Date of Award

Spring 5-7-2021

Level of Access Assigned by Author

Open-Access Thesis

Degree Name

Master of Science (MS)


Mechanical Engineering


Justin Lapp

Second Committee Member

Andrew J. Goupee

Third Committee Member

Olivier Putzeys


High-temperature solid particle receivers have been widely studied for use in concentrated solar power systems to absorb concentrated solar radiation. Many efforts have been made to select a particle that can increase the performance of these systems. In this experimental study, available coating technology for particles is used to examine whether it could enhance heat transfer. A packed bed setup is designed and validated to assess the heat transfer of these particles. The validated packed bed opens the scope in which a packed bed can be used as a primary experiment for the prediction of suitable alternative particles and reduce the cost of large-scale experiments for solar energy. A solar simulator, consisting of one 7 kW xenon arc lamp, is used to heat the particles.

Alumina is selected as the primary material of particles, and AMA (Al2O3–Mo–Al2O3) is selected as the coating of particles. Axial and radial temperature profiles are measured to compare the heat transfer rate through coated particles and uncoated particles. The comparison was made over the temperature range from room temperature to 1100 °C for different sizes of particles from 176 μm to 1023 μm. Furthermore, the thermal stability and durability of the particles in high-temperature conditions caused by the radiative heat transfer of a solar simulator are investigated qualitatively. Although the AMA coating was not stable over 1031 °C for materials that contain more alumina, the results include the relative benefit of the coating for those materials. Comparing the temperature profiles of coated and uncoated particles showed that coating would cause more heat absorption for MES976 particles. But the coating did not affect the heat absorption for CP368 particles. The described procedure is presented as a means to efficient thermal testing of new candidate particles for solar receivers.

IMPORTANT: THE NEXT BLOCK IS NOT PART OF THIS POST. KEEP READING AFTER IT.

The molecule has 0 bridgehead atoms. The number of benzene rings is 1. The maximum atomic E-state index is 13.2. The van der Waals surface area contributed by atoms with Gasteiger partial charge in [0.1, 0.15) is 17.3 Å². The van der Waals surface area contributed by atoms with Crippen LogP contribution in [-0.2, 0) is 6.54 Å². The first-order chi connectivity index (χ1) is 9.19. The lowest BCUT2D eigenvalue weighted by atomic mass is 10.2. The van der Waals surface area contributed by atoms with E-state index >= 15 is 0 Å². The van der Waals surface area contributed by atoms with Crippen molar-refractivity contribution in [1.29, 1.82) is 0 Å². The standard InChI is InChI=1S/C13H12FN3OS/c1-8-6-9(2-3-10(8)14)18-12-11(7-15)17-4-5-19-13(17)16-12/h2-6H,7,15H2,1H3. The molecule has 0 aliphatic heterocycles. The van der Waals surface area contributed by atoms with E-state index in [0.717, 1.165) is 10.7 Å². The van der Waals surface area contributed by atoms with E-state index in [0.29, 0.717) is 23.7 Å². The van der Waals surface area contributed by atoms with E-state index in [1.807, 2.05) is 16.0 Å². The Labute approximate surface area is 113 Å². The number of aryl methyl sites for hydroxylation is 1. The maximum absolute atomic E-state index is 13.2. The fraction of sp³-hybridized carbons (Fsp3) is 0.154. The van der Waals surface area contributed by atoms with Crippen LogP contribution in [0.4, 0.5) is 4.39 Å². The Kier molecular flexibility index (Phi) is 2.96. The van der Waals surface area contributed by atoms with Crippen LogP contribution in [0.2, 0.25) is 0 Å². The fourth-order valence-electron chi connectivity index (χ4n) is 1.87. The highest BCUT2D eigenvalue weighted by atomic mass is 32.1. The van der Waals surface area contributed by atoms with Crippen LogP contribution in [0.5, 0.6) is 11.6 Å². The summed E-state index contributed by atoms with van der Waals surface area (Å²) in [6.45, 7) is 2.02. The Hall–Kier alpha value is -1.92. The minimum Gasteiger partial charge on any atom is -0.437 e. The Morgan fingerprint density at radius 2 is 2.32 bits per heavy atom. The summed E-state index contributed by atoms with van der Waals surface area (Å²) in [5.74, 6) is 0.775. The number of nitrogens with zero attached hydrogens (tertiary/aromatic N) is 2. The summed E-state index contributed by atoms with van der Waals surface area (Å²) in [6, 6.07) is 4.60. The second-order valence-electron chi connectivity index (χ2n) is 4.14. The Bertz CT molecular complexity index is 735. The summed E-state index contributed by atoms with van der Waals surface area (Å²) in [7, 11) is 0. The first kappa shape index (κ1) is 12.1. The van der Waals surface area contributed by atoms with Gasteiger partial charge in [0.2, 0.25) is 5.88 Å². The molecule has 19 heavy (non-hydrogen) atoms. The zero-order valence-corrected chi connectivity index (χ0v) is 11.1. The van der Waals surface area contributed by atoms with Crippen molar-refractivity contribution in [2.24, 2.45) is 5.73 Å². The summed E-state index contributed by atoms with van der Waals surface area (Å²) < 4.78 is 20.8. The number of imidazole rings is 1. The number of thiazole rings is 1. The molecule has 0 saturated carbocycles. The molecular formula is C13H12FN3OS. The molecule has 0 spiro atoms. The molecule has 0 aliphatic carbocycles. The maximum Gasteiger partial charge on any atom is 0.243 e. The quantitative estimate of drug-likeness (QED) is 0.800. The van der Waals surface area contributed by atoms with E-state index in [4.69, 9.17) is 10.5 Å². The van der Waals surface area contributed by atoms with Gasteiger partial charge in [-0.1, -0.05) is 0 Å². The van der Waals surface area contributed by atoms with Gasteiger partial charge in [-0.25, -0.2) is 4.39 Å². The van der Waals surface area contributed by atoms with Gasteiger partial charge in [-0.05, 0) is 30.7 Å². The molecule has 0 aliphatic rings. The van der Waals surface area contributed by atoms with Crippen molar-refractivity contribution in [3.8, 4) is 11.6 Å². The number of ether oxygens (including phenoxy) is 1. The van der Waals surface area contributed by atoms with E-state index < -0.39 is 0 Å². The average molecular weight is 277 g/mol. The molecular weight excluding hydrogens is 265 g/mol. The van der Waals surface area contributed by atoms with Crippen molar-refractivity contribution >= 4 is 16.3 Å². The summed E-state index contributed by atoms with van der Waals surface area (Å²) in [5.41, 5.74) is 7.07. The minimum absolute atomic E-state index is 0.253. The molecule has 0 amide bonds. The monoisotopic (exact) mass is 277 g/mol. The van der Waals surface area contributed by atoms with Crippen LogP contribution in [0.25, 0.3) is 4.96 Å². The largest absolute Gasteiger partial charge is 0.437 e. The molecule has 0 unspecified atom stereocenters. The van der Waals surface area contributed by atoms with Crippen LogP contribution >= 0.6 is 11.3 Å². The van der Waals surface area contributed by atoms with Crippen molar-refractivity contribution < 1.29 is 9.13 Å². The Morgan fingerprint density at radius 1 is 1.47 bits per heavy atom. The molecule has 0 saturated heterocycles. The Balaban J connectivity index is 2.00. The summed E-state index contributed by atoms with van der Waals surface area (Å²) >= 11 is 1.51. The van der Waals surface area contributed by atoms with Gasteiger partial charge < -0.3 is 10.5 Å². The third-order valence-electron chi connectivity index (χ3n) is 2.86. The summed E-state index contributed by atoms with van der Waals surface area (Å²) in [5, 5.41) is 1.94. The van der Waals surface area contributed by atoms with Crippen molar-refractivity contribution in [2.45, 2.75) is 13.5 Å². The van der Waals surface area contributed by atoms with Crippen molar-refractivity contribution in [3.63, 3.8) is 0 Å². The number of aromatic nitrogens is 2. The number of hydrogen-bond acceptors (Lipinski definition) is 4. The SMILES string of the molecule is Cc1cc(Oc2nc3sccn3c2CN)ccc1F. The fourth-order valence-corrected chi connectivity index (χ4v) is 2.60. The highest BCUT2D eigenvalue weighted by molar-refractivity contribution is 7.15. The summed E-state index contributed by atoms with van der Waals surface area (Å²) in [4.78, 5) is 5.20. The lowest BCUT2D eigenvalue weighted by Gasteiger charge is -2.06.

A numerical approach is applied to calculate the effective thermal conductivity of each particle from experimental results. The results showed the effective thermal conductivity was higher for particles with larger average pore sizes. Moreover, the effective thermal conductivity of the MES976 increased on average 6% due to AMA coating. However, it decreased for CP368 on average 8%. Finally, a two-dimensional cylindrical packed bed example is solved analytically. This analytical method can be applied to various geometries, boundary conditions, and assumptions to achieve a basic design of packed beds.